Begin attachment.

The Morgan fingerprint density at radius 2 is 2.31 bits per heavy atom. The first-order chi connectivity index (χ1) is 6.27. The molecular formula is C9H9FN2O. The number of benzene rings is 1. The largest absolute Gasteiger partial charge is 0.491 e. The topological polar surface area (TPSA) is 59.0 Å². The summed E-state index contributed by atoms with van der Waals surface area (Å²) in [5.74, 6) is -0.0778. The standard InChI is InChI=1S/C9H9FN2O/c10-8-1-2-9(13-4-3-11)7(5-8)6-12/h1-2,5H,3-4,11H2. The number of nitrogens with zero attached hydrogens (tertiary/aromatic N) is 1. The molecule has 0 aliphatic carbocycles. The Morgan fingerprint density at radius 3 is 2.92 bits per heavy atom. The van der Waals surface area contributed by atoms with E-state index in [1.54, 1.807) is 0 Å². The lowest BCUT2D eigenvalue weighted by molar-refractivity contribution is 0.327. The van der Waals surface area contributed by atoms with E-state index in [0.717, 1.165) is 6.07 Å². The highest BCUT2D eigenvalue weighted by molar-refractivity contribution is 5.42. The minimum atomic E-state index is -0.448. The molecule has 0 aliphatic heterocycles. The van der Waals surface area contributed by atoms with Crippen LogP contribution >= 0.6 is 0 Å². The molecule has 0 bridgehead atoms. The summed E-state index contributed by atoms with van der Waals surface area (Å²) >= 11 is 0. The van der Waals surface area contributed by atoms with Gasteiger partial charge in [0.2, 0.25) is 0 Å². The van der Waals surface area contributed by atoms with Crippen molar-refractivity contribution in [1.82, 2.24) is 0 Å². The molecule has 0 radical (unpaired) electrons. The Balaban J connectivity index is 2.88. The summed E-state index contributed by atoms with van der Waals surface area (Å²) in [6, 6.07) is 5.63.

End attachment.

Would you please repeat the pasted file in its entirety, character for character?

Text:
The Morgan fingerprint density at radius 2 is 2.31 bits per heavy atom. The first-order chi connectivity index (χ1) is 6.27. The molecular formula is C9H9FN2O. The number of benzene rings is 1. The largest absolute Gasteiger partial charge is 0.491 e. The topological polar surface area (TPSA) is 59.0 Å². The summed E-state index contributed by atoms with van der Waals surface area (Å²) in [5.74, 6) is -0.0778. The standard InChI is InChI=1S/C9H9FN2O/c10-8-1-2-9(13-4-3-11)7(5-8)6-12/h1-2,5H,3-4,11H2. The number of nitrogens with zero attached hydrogens (tertiary/aromatic N) is 1. The molecule has 0 aliphatic carbocycles. The Morgan fingerprint density at radius 3 is 2.92 bits per heavy atom. The van der Waals surface area contributed by atoms with E-state index in [1.54, 1.807) is 0 Å². The lowest BCUT2D eigenvalue weighted by molar-refractivity contribution is 0.327. The van der Waals surface area contributed by atoms with E-state index in [0.717, 1.165) is 6.07 Å². The highest BCUT2D eigenvalue weighted by molar-refractivity contribution is 5.42. The minimum atomic E-state index is -0.448. The molecule has 0 aliphatic heterocycles. The van der Waals surface area contributed by atoms with Crippen LogP contribution >= 0.6 is 0 Å². The molecule has 0 bridgehead atoms. The summed E-state index contributed by atoms with van der Waals surface area (Å²) >= 11 is 0. The van der Waals surface area contributed by atoms with Gasteiger partial charge in [0.2, 0.25) is 0 Å². The van der Waals surface area contributed by atoms with Crippen molar-refractivity contribution in [1.82, 2.24) is 0 Å². The molecule has 0 radical (unpaired) electrons. The Balaban J connectivity index is 2.88. The summed E-state index contributed by atoms with van der Waals surface area (Å²) in [6, 6.07) is 5.63.